What about my resume & LinkedIn profile?

It’s a given that you need an optimized resume to take advantage of the Job Boards’ algorithms and other Artificial Intelligence products. Hopefully, it will get you more interviews. But if the statistics are anywhere near correct, the vast majority of available jobs are in the Hidden Job market…and the further up the corporate totem pole you find yourself, the greater the percent of non-posted jobs. But having something no one else has is smart no matter your level.

LinkedIn allows you to “upload media” to your activity posting and any experience listed. (I recommend against uploading your resume because it’s a bit too much information for my taste). But what if you created a deck largely in pictorial form that tells your professional story without using a lot of added words?

A Value Proposition deck can come in many formats: Bi-fold brochure (one sheet of paper turned landscape with two columns. It’s folded down the middle to create a four-panel document. One can create a multi-fold brochure by using an additional piece of paper and a staple which doubles the number of pages. Trifold brochures are a single sheet of paper turned landscape with three columns thus creating a six-panel document. PowerPoint is an excellent method to employ for Value Proposition creation. These can even be narrated, animated, uploaded to YouTube and a link put onto your LinkedIn profile.

A Value Proposition can use images and logos to limit the number of words. They should be short & sweet (no show-up and throw-up!) so the reader can use their own imagination.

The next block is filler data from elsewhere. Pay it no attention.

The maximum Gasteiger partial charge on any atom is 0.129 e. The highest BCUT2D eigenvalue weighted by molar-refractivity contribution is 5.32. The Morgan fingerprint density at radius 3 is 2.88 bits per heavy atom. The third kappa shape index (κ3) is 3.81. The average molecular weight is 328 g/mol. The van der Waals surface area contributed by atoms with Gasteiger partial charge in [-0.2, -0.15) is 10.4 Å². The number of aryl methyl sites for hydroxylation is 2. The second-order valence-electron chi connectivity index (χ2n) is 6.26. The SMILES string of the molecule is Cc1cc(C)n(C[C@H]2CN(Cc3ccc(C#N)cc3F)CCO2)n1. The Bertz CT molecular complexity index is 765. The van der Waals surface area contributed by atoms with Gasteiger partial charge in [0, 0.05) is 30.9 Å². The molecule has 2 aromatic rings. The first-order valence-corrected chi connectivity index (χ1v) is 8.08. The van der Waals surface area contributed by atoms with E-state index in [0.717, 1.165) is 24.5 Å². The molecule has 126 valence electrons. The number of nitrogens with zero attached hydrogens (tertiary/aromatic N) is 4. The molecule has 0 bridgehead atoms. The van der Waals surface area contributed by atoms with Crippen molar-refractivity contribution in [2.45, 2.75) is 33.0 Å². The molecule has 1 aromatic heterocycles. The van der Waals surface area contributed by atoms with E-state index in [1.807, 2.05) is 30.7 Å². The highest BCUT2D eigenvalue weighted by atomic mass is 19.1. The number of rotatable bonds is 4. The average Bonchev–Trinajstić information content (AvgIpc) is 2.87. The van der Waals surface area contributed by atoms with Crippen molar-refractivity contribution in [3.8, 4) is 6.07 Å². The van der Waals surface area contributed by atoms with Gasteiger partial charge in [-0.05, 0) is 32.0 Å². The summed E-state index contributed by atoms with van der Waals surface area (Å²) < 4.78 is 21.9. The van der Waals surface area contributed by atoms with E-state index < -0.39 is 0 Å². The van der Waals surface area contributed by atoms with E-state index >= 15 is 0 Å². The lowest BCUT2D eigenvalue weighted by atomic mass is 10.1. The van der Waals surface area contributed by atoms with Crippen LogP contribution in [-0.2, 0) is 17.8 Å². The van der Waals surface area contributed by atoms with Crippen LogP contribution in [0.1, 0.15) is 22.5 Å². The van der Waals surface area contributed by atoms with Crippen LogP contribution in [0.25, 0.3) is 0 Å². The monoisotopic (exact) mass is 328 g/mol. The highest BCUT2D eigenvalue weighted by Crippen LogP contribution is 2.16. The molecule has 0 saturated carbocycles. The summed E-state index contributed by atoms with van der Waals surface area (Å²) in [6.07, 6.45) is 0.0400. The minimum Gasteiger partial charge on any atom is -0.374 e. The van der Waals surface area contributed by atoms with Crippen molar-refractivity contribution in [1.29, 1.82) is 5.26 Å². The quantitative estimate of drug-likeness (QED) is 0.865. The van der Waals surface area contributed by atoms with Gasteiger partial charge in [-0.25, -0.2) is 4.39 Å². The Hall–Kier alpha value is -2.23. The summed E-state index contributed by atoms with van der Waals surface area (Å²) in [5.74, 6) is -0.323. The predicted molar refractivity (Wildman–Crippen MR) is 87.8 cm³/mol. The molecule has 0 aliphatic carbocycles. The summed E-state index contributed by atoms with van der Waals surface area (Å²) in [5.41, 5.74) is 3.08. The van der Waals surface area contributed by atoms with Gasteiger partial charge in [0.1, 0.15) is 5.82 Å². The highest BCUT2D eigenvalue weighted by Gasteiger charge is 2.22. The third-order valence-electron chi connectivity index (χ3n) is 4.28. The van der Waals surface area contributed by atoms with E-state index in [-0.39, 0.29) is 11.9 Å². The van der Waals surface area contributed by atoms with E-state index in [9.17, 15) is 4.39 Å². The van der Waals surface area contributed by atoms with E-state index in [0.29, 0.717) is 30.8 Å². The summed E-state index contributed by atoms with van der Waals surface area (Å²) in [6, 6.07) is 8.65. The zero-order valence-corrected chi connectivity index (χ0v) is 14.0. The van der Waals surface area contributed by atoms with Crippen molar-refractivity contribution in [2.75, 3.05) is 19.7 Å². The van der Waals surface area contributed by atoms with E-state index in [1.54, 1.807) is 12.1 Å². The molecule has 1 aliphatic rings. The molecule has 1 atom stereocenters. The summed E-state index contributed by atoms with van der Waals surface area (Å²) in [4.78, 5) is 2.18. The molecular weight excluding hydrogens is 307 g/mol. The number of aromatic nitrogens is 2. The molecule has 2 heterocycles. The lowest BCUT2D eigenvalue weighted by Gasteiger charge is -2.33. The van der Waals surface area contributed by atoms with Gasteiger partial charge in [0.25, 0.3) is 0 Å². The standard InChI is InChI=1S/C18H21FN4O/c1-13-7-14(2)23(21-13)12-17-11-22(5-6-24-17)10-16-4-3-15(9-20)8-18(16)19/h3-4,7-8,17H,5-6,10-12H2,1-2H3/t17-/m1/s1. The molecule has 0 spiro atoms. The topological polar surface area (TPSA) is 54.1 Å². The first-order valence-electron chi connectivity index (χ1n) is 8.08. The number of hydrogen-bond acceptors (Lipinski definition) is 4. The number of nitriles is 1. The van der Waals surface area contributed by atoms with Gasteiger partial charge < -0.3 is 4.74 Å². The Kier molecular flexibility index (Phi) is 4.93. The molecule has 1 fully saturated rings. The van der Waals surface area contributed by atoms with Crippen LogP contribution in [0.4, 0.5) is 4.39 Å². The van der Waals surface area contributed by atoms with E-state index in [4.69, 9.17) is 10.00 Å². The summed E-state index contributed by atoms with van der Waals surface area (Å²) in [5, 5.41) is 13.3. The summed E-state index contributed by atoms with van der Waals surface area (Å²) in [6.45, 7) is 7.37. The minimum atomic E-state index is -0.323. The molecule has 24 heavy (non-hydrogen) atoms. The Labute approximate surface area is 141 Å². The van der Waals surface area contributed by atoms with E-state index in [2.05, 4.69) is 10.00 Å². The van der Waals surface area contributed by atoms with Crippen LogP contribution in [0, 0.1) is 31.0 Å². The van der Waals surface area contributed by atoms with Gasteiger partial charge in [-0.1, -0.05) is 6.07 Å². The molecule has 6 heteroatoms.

How do I use a Value Proposition deck?

  1. Your Value Proposition deck can be sent to target executives.
  2. You can ask recruiters to connect and invite them to review it.
  3. They can be printed and mailed to members of your network.
  4. They can be used as a focal point or merely a leave-behind during an interview.

Best of all, NO ONE will have anything like it. You will be amazed by the reaction of Hiring Managers including, “This is the most professional document I have ever seen” and “In all my years, no one has ever used a document like this.”

Oh, a Value Proposition deck isn’t just for NEW job searches, they can help you get a promotion at your current company.

As you begin the exciting journey of implementing all of the things you’ve learned regarding how to improve your LinkedIn profile, I want to leave you with an encouragement from Colossians 3:23-24, “Whatever you do, work at it with all your heart, as working for the Lord, not for human masters, since you know that you will receive an inheritance from the Lord as a reward. It is the Lord Christ you are serving.”  

Al Smith is a Career Coach, Head of Job Networking at Unity North Atlanta Church, long-time volunteer at Roswell UMC Job Networking, keynote speaker and author of two job search books including the Amazon #1 Bestselling, HIRED! Every Employment Method.